Just a few weeks ago, it looked like the Pittsburgh Steelers couldn’t afford to keep Jason Worilds in 2014.
The 25-year-old Worilds becomes an unrestricted free agent after this season. In his first three seasons, the outside linebacker had just 10 sacks. Considering their salary-cap constraints, it seemed like a no-brainer for the Steelers to let him go.
Now, if he keeps playing the way he has, the Steelers can’t afford not to keep Worilds.
Worilds is coming off a career-high 10 tackles and the fourth two-sack game of his career in Thursday’s 22-20 loss at Baltimore. The Steelers couldn’t have asked for anything more from Worilds in that game.
Michael Oher of “Blind Side” fame looked helpless most of the night trying to block Worilds.
Perhaps there should be a “Blind Side” sequel, because Oher no longer plays on the blind side. He’s the Ravens’ right tackle, and Worilds took him on because he’s also moved to the other side of the field.
Worilds replaced an injured LaMarr Woodley three weeks ago at left outside linebacker, and it’s had a light-switch effect on the Steelers’ 2010 second-round draft pick. He leads the Steelers with six sacks this season. If he gets one more sack, he’ll have more than any Steeler last season.
Five of Worilds’ sacks have come in the last five games. He didn’t have any sacks in the Steelers’ 27-11 win at Cleveland, but according to Pro Football Focus (subscription required), he hit Browns quarterbacks seven times.
The expectation for 2013 was that Worilds would have another nondescript season, the Steelers would let him walk as a free agent, and Woodley and Jarvis Jones would be the outside-linebacker tandem of the future.
However, Worilds’ recent performance and Woodley’s third injury absence in three seasons have twisted the plot.
Woodley had five sacks in the first six games this season, but went three games without a sack and has sat out the last three games with a calf injury. He missed three games last season and six games in 2011 with ankle and hamstring injuries.
Before worrying about re-signing Worilds, the Steelers have four remaining regular-season games they must win to have any hope of making the playoffs.
Of more immediate concern is what to do with Woodley when he returns. The Steelers would be foolish to move Worilds from the side of the field where he has played his best football. At right outside linebacker, Jones has started the last three games but hasn’t done enough to win the job permanently. Woodley can replace him. He told ESPN he would have no problem moving to the right side.
Imagine what Worilds could do with all the blocking attention a healthy Woodley would demand. If Worilds keeps chasing quarterbacks the way he has for the last three weeks, the Steelers have to find a way to keep him.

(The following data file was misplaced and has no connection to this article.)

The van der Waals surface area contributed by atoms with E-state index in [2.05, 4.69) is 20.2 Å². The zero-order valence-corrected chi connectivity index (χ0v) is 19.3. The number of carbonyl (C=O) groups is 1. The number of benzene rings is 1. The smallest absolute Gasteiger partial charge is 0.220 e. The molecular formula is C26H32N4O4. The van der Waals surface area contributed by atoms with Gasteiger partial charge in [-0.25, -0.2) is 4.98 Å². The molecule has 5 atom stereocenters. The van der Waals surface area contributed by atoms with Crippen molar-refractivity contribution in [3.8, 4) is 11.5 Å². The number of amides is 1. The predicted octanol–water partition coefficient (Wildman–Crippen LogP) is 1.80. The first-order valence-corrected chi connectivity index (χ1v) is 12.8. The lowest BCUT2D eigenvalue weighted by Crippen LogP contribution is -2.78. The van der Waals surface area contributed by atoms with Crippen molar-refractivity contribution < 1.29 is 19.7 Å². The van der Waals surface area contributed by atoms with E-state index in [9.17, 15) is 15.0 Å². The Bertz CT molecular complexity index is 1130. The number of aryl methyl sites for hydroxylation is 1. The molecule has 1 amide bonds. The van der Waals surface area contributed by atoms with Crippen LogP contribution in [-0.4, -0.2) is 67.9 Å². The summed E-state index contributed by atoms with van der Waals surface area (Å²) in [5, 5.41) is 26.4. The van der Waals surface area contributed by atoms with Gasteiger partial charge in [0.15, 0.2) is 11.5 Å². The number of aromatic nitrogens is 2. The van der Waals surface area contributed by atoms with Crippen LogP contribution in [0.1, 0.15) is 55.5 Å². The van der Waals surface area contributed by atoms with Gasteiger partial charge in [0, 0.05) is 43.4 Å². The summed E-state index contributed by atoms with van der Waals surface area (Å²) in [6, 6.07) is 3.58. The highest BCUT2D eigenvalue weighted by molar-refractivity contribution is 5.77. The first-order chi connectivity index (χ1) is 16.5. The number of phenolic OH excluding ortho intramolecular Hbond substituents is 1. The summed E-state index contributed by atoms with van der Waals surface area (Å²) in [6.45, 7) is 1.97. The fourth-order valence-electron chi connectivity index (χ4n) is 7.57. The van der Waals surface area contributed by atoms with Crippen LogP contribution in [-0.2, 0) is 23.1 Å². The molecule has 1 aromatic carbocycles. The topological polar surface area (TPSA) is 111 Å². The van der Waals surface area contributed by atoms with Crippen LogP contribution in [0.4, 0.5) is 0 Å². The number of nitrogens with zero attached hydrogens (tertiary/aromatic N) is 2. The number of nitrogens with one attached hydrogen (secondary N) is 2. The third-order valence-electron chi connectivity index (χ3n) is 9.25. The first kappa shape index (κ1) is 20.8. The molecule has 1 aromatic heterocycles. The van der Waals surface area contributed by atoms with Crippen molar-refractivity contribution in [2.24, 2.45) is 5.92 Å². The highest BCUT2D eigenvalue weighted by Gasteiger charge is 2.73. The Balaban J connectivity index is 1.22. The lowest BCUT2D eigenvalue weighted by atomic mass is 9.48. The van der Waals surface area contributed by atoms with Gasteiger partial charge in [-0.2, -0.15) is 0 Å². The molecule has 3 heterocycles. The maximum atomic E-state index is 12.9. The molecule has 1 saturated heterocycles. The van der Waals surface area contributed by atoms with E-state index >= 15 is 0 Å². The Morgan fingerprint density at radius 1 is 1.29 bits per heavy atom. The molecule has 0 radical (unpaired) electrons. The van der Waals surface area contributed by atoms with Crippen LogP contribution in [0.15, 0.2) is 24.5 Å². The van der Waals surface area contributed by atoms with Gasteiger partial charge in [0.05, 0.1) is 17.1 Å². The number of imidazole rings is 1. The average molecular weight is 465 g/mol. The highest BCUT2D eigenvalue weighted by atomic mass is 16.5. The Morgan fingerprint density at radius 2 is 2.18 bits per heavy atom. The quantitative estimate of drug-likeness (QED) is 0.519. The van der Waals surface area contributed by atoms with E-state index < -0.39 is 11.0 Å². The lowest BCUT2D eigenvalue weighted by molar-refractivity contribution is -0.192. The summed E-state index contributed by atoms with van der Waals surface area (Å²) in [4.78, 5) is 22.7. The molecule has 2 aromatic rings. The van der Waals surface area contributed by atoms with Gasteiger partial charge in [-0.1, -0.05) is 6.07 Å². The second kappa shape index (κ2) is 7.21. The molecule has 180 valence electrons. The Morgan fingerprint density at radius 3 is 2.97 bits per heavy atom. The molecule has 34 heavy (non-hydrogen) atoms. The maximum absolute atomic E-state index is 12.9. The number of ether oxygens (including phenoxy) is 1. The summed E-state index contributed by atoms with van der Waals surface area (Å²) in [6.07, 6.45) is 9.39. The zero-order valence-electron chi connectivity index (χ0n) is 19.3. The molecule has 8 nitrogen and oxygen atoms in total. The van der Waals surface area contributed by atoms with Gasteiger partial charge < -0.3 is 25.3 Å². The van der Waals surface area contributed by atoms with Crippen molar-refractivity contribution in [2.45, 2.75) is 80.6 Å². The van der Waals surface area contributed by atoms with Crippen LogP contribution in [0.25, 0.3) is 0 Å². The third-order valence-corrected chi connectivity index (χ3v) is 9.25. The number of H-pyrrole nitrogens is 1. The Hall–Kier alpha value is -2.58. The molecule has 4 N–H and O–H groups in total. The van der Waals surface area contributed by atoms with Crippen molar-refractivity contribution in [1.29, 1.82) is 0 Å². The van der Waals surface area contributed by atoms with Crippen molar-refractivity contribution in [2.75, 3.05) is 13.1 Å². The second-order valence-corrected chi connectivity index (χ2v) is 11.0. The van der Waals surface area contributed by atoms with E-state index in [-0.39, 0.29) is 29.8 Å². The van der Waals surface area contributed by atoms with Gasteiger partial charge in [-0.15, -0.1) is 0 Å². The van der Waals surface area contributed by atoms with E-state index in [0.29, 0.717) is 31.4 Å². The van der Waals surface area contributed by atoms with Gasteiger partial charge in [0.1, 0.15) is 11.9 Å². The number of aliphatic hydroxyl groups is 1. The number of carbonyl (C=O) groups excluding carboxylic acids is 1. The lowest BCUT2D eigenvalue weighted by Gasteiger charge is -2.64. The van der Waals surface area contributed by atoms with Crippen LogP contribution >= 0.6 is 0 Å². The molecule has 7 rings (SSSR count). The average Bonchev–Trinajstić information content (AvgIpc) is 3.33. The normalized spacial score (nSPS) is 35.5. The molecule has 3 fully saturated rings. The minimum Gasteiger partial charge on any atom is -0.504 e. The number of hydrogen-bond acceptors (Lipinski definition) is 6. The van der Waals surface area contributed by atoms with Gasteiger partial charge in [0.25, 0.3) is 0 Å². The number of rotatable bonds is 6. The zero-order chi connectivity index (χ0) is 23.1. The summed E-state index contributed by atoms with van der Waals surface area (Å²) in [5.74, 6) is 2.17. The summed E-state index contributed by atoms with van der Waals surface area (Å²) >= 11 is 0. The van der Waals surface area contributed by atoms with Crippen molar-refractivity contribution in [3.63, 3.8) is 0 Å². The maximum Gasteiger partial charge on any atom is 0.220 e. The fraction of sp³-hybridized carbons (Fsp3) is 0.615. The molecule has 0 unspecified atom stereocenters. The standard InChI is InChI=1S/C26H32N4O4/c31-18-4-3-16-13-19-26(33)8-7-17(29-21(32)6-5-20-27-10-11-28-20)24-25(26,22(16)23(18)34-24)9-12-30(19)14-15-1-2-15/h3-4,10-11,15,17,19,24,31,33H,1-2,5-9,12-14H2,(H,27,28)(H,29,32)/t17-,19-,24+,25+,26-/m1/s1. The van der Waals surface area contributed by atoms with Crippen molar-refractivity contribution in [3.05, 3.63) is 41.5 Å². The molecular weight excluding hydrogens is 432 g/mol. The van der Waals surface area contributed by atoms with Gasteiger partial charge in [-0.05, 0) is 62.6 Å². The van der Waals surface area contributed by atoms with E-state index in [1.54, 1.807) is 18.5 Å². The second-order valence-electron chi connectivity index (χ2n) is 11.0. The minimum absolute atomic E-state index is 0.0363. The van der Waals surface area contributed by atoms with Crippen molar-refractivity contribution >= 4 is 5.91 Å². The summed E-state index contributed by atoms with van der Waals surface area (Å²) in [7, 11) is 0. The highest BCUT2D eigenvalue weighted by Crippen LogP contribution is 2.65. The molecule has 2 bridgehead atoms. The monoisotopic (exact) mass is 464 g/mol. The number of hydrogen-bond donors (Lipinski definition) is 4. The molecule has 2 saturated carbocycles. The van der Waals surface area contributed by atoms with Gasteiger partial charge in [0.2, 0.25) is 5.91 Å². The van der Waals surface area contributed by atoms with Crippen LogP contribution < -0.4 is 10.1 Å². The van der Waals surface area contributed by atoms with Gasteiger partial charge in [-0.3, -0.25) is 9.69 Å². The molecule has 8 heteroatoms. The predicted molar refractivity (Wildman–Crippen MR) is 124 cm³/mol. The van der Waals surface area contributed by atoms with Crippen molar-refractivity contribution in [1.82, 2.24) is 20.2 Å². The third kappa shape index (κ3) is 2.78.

Worilds seems to be following the same career path as cornerback Keenan Lewis.
Like Worilds, Lewis developed slowly in his first three seasons and made a big leap in his contract year. The Steelers let him go to the Saints as a free agent because they figured Cortez Allen was ready to replace Lewis as a starter. What they didn’t figure was that Ike Taylor would begin showing his age. Pro Football Focus gives him the worst overall grade of the 39 cornerbacks who have played at least 75 percent of their team’s snaps through 12 games.
The Steelers also brought back William Gay during the offseason, and his emergence has been a pleasant surprise.
Still, Lewis has three interceptions this season. That’s more than any Steeler.
Now the Steelers have another late bloomer in Worilds. They can’t let him get away.
If Worilds is in another uniform next year, their starting outside linebackers would be a soon-to-be-30-year-old who hasn’t played a full season since 2010 and an unproven Jones.
So how can the Steelers keep Worilds under the salary cap? Ben Roethlisberger, Woodley, Lawrence Timmons, Troy Polamalu and Taylor occupy more than half of the Steelers’ projected cap space in 2014, according to Spotrac.
Well, Woodley still should be a Steeler next season, but not for his $8 million base salary. He has nine sacks over the past 25 months. If he can’t stay on the field, and beat more blockers when he is on the field, the Steelers should think about cutting his pay.
Taylor, 33, doesn’t look like he’ll be worth the $7 million he’s scheduled to make next season. The Steelers could work some cap room there, too.
If Woodley and Taylor ever want to be in the playoffs again, they should work with the Steelers and help them re-sign Worilds, who right now is better than both of them.